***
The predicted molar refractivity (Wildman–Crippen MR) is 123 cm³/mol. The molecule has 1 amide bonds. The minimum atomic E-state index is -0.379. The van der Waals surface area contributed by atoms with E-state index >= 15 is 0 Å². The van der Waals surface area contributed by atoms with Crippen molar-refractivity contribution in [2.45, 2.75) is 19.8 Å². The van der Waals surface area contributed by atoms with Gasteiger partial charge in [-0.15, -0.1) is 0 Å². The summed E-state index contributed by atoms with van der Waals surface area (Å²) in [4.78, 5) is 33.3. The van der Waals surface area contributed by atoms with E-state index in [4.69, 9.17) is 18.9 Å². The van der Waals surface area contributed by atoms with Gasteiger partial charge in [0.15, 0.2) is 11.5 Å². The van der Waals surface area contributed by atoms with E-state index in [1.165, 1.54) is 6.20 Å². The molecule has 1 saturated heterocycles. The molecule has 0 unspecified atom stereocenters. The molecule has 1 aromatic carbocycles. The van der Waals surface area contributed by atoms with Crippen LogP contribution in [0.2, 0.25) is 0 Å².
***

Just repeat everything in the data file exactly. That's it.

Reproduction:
The predicted molar refractivity (Wildman–Crippen MR) is 123 cm³/mol. The molecule has 1 amide bonds. The minimum atomic E-state index is -0.379. The van der Waals surface area contributed by atoms with E-state index >= 15 is 0 Å². The van der Waals surface area contributed by atoms with Crippen molar-refractivity contribution in [2.45, 2.75) is 19.8 Å². The van der Waals surface area contributed by atoms with Gasteiger partial charge in [-0.15, -0.1) is 0 Å². The summed E-state index contributed by atoms with van der Waals surface area (Å²) in [4.78, 5) is 33.3. The van der Waals surface area contributed by atoms with E-state index in [4.69, 9.17) is 18.9 Å². The van der Waals surface area contributed by atoms with Gasteiger partial charge in [0.15, 0.2) is 11.5 Å². The van der Waals surface area contributed by atoms with E-state index in [1.165, 1.54) is 6.20 Å². The molecule has 1 saturated heterocycles. The molecule has 0 unspecified atom stereocenters. The molecule has 1 aromatic carbocycles. The van der Waals surface area contributed by atoms with Crippen LogP contribution in [0.2, 0.25) is 0 Å².